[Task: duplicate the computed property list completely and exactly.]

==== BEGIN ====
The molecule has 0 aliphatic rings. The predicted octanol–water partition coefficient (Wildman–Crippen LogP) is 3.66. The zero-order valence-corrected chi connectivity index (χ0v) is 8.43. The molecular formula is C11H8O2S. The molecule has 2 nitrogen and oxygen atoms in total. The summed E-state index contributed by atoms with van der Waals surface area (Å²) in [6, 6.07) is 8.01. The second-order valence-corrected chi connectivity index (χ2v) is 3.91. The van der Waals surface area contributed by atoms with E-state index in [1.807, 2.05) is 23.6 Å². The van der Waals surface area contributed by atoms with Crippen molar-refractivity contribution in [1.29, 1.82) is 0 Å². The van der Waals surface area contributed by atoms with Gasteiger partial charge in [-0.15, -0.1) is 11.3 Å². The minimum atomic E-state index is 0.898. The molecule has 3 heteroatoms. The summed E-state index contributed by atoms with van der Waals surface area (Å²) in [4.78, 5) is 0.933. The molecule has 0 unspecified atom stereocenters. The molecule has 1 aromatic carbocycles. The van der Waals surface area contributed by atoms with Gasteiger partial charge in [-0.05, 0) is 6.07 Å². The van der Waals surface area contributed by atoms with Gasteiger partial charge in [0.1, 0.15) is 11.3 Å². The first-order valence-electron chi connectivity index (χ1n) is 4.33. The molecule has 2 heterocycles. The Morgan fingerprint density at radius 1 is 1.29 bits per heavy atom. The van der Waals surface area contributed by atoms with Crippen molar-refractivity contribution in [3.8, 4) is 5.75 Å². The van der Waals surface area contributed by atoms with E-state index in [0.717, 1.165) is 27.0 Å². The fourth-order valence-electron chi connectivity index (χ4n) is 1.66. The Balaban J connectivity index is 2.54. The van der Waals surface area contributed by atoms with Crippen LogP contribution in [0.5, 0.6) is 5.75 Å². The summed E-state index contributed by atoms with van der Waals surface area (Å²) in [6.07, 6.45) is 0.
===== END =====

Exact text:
The molecule has 0 aliphatic rings. The predicted octanol–water partition coefficient (Wildman–Crippen LogP) is 3.66. The zero-order valence-corrected chi connectivity index (χ0v) is 8.43. The molecular formula is C11H8O2S. The molecule has 2 nitrogen and oxygen atoms in total. The summed E-state index contributed by atoms with van der Waals surface area (Å²) in [6, 6.07) is 8.01. The second-order valence-corrected chi connectivity index (χ2v) is 3.91. The van der Waals surface area contributed by atoms with E-state index in [1.807, 2.05) is 23.6 Å². The van der Waals surface area contributed by atoms with Crippen molar-refractivity contribution in [1.29, 1.82) is 0 Å². The van der Waals surface area contributed by atoms with Gasteiger partial charge in [-0.15, -0.1) is 11.3 Å². The minimum atomic E-state index is 0.898. The molecule has 3 heteroatoms. The summed E-state index contributed by atoms with van der Waals surface area (Å²) in [4.78, 5) is 0.933. The molecule has 0 unspecified atom stereocenters. The molecule has 1 aromatic carbocycles. The van der Waals surface area contributed by atoms with Gasteiger partial charge in [-0.05, 0) is 6.07 Å². The van der Waals surface area contributed by atoms with Gasteiger partial charge in [0.1, 0.15) is 11.3 Å². The first-order valence-electron chi connectivity index (χ1n) is 4.33. The molecule has 2 heterocycles. The Morgan fingerprint density at radius 1 is 1.29 bits per heavy atom. The van der Waals surface area contributed by atoms with Crippen molar-refractivity contribution in [3.8, 4) is 5.75 Å². The van der Waals surface area contributed by atoms with E-state index in [0.717, 1.165) is 27.0 Å². The fourth-order valence-electron chi connectivity index (χ4n) is 1.66. The Balaban J connectivity index is 2.54. The van der Waals surface area contributed by atoms with Crippen LogP contribution in [0.5, 0.6) is 5.75 Å². The summed E-state index contributed by atoms with van der Waals surface area (Å²) in [6.07, 6.45) is 0.